It clicked!

Back in December 22nd, I celebrated the winter solstice. I know it was officially on the 21st, but over here the solstice proper – i.e. the moment when the North Pole is further away from the sun – happened at 23:03 hours, long after sunset, which means that the renewed or reborn sun rose only on the 22nd. As has been usual for me these past several years, I marked the occasion in multiple ways, one of them by performing a ceremony in honour of Ingui-Frey, whose birthday I commemorate at this time. I offered part of a walnut muffin, wheat and consecrated a small bread, a slice of which I then burned together with the other offerings before profanating the rest of the loaf and later eat it. I also toasted to several gods and wights, pouring portions of the beverage into the ritual fire. It wasn’t a perfect ceremony and I obviously need to work it more before it becomes a fluid set of words and gestures. But still it felt right at the end and there was a sense of connectedness that lasted for several hours after. And this despite my doubts on which Norse gods to honour in the opening and closing sections. At that moment, my instinct said Freyr and Freya and that’s what I went for, making a tribute to Them at the start and end of the ceremony. And later that day, long after the ritual fire had died out, it clicked!

When you translate the Old Norse freyja to Latin, you get domina, the lady of the domus or house. Another possibility is matrona, especially if one takes into account that Freya is said to be a mother, that she’s called Vanadís – the dís (lady, woman) of the Vanir – and that the Disir may have something in common with the Germanic Matronae. And once you put the translated freyja in a Latin domestic context, you get the female ruler of the house or the mater familias. Precisely the person in charge of overseeing domestic affairs in the ancient household, which presumably included the hearth. Could this mean that Freya can act as a Norse equivalent of Vesta? She’s certainly not a virgin – so far from it! – and we know very little on domestic religion in ancient Scandinavia, but the role of intermediary between humans and gods is not entirely out of place when it comes to Freya.

Freya by ©Relotixke

Freya by Relotixke

In Old Norse lore, besides being a warrior goddess, She is also a cup-bearer. In Snorri’s Edda, when the giant Hrungnir visits Asgard, She’s the only deity brave enough to serve him drinks (Skáldskaparmál 17), a job that in the ancient world would not be bellow Her status; indeed, even a queen might do it, as suggested in Beowulf, where Wealththeow, Hrothgar’s wife, serves the hero his drink (610-625). In that sense, Freya resembles a valkyrie: fighter, cup-bearer and choser of the slain – though She chooses half for Herself and not Odin (Grímnismál 14). There’s certainly more to Her than that, but there’s also that! Another side of Her is that of Mistress of Seiðr, a form of Old Norse magic that has shamanic elements, namely spirit-work, possession and journey, all of which imply direct communication or interaction with different plains of reality. A trait that is reinforced by Her cloak of falcon feathers that allows its bearer to travel in the form of that bird. And once you combine all of this, you get a goddess that is no stranger to bridging worlds. She connects the host and the guest, the human and the divine, this realm and the other(s). Even Her role as a Lady of Love implies the ability to join two sides.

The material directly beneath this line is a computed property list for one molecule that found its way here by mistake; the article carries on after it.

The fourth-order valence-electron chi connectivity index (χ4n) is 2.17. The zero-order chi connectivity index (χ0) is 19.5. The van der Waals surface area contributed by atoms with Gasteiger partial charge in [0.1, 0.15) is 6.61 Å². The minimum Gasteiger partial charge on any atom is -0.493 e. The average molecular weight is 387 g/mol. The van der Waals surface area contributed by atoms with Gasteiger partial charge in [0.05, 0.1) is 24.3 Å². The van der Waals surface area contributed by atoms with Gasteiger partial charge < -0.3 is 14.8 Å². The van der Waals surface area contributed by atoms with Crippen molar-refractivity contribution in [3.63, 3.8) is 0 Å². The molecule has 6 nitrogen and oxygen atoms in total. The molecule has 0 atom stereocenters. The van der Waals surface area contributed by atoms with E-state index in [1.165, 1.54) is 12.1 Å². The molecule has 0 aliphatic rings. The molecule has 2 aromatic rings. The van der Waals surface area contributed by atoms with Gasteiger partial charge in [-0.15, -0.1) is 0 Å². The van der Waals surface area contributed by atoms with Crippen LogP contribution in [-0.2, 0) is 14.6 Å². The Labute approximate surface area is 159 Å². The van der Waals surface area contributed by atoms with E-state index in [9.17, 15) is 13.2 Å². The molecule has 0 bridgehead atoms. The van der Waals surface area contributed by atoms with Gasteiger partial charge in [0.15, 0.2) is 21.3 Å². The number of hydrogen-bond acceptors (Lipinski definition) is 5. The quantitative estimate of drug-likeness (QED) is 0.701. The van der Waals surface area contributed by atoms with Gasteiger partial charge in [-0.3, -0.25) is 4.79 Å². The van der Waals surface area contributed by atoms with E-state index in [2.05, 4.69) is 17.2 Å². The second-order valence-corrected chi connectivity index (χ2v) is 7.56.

This is not the same as saying that She’s the goddess of the ritual fire – though She may be connected to that element through Seiðr – but that would be more of a problem if I was trying to construct a heathen rite. Since my goal is a Latinized one, the placing of Freya in a Latin context solves the issue. Every time a deity is imported, He/She is adapted to the host culture, losing or gaining features: Apollo in Rome did not have all of the functions He had in Greece, Hercules in Greco-Buddhism is a much more philosophical character than the classical warrior of the Twelve Labours. And another example, one from Catholic practices that was once explained to me by a History professor, is that of Saint Augustine, who is believed to alleviate sore eyes, because in Nordic countries his name recalls the word auga or “eye”. Context changes things, it adapts them. And if freyja in Latin translates as a divine domina, then She can preside over those things that a leading female figure would be in charge of in an ancient household. Which includes the domestic and hence ritual hearth. And with this I may have stumbled upon the answer I was looking for.